Cloned Woolly Mammoth?

Print Friendly, PDF & Email

What could possibly go wrong?

 

Woolly mammoths could be brought back from extinction after a preserved body of one of the ancient animals was found frozen in the snowy wastes of Siberia, scientists hope.

The mammoth, which took its last steps around 40,000 years ago, is in such good condition that biologists believe they may be able to clone the creature.

An autopsy of the Ice Age beast, which has been nicknamed Buttercup by scientists, will be shown in a documentary later this month.

Scroll down for video 

Back from the dead? Scientists hope to bring woolly mammoths back from extinction after a preserved body of the ancient animal was found frozen in Siberia

An autopsy of the huge creature - nicknamed Buttercup - will be shown in a Channel 4 documentary later this month

The Channel 4 program will also examine pioneering work on cloning the woolly mammoth, which is taking place in South Korea and the US.

Scientists hope that, eventually, they will be able to reintroduce the huge creatures back into the wild, tens of thousands of years after they became extinct.

Insung Hwang, a South Korean geneticist, told the Independent: ‘Bringing back the mammoth either through cloning or genetic engineering would be an extremely long process. We’re trying hard to make this possible within our generation.’

‘That’s why we have to start discussing the implications now. Some of our colleagues are still working on analysing the genome from Buttercup’s specimen. This is a long and complicated process that is unlikely to be finished anytime in the near future.’

Dr Tori Herridge, an expert on mammoth biology at the Natural History Museum who took part in the work, thinks cloning the animal would cause too much suffering for surrogate Asian elephants used in the process.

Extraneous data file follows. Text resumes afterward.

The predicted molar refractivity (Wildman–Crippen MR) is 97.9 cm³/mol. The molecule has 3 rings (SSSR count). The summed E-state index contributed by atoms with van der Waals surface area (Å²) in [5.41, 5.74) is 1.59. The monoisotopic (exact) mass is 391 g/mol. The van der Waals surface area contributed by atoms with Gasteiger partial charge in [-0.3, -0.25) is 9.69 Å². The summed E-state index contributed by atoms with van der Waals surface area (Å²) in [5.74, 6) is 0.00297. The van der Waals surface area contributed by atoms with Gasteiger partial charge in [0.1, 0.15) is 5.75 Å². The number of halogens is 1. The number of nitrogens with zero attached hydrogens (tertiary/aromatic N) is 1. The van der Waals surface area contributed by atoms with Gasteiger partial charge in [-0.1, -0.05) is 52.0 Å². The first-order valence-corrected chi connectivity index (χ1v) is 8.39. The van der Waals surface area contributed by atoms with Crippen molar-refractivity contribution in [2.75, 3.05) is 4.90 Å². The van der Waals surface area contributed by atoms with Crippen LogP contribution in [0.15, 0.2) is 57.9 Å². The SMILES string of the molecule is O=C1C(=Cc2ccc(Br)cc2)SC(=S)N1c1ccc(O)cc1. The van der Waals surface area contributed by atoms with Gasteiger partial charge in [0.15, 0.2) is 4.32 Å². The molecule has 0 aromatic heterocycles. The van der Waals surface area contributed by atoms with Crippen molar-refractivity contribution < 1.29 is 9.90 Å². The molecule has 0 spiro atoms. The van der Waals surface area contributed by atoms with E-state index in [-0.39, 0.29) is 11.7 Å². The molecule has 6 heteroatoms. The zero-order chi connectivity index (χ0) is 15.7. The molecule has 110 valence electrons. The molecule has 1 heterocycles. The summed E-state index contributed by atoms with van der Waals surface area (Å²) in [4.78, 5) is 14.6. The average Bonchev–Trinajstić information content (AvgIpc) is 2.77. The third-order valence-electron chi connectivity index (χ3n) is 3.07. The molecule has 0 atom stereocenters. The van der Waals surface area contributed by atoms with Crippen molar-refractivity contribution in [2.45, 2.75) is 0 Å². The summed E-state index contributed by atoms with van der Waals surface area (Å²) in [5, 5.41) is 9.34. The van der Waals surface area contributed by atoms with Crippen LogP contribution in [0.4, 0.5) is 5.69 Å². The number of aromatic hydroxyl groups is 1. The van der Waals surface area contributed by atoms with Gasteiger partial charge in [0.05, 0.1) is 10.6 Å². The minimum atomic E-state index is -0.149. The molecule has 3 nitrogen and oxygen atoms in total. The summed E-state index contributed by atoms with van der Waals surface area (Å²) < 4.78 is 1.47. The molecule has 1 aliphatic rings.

She said: ‘The guys from South Korea, who are collecting tissue for cloning, were excited because the better preserved the tissue, the greater their hopes were that there would be some intact DNA

Continue reading 

About the Common Constitutionalist

Brent, aka The Common Constitutionalist, is a Constitutional Conservative, and advocates for first principles, founders original intent and enemy of progressives. He is former Navy, Martial Arts expert. As well as publisher of the Common Constitutionalist blog, he also is a contributing writer for Political Outcast, Godfather Politics, Minute Men News (Liberty Alliance), Freedom Outpost, the Daily Caller, Vision To America and Free Republic. He also writes an exclusive weekly column for World Net Daily (WND).

2 comments on “Cloned Woolly Mammoth?

  1. Science is not moral nor should people judge it for even the most despicable things have provided information that has been useful later. Should we try to clone this animal? As long as it causes the animal no pain and will not be used only for experimentation. The opportunity to give so many the opportunity to see even a crossbreed would be great indeed. Care for the animal would have its best interest at heart but as with most good intentions can kill. As I understand the Indian elephant is closest to it on the evolutionary chain. It would be a wild animal and should be judged as unstable and unpredictable. The less contact with humans is always best. The information while valuable should never be considered as correct. All the data collected would be valuable and usable should other DNA gathered and this animal prove fertile a closer animal may be the result. Even if successful we need to take much care for they don’t belong in this world and could cause more harm if unchecked. mankind often takes off and runs full tilt and doesn’t see the cliff that will kill but is ignored by the euphoria of the moment. Science must be treasured for what it can give us but with any science the balance always exists that will give us as much danger with it. Small careful steps will give mankind a treasure blind steps where we don’t watch where we put our feet can cause us to loose the foot.
    Grampa

Leave a Reply

Your email address will not be published. Required fields are marked *